The Goldsmiths’ Company has today announced a collaboration with Kassandra Lauren Gordon, a Black jeweller who wrote an open letter to the jewellery industry highlighting how current practices and systems limit accessibility and entry into the trade for Black people.
The letter also included a five-point plan to help increase the visibility of black jewellers in the industry and amplify their voices.
The collaboration is for two projects – the administration of the hardship fund, founded by Lauren (the Kassandra Lauren Gordon Fund) to provide financial support to Black jewellers and micro-businesses in the wake of the Covid-19 crisis; and one of the UK’s first social research projects into the experiences of Black British jewellers.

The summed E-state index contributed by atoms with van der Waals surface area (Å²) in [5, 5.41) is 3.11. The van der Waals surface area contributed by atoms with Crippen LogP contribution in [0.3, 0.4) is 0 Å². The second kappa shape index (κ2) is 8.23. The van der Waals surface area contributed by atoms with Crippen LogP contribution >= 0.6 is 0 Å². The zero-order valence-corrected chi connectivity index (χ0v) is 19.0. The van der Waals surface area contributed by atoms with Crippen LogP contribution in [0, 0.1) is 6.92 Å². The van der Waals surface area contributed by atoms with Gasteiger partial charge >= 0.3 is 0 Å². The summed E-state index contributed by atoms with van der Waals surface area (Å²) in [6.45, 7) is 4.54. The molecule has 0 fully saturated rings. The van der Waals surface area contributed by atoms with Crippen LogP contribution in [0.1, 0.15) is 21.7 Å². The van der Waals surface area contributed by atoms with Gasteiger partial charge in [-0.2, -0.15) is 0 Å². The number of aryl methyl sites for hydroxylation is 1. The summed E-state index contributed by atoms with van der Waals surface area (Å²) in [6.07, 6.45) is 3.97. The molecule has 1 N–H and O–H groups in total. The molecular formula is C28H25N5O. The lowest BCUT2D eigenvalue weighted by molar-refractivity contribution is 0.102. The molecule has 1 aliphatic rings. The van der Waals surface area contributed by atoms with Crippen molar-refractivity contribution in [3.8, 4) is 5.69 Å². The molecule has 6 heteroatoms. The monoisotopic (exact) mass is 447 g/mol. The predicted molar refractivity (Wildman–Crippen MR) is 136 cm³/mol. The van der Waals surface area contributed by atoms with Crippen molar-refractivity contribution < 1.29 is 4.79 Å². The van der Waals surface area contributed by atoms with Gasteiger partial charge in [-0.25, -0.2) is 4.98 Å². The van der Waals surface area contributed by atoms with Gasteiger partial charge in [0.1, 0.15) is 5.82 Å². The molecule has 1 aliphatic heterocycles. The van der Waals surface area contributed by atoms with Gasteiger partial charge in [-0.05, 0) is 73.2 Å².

Lauren successfully raised £19,483 on her Go Fund Me page, launched in June, exceeding her £14,000 target. 328 supporters gave donations ranging from £5 to £5,000.
The Goldsmiths’ Company Charity donated an additional £6,000 to the fund and will administer the grants on its behalf, supporting 20 Black jewellers with grants of £1,000 each.
However, the charity will not decide who the grants will be awarded to – this will be reviewed by an independent panel of judges made up of industry figures.
As part of the collaboration, the Goldsmiths’ Company and Goldsmiths’ Centre will provide pro bono support to the Fund and to social research projects (survey and case studies) into the experience of British Black jewellers in the industry, led by Lauren.
The role of the Goldsmiths’ Company and the Goldsmiths’ Centre is to convene the industry and launch a survey. It is hoped that the data and case studies for the research report will help to inform the actions the industry could take to improve access, training and support for emerging and established Black jewellers and silversmiths in the UK.
The research is due to be published in the autumn.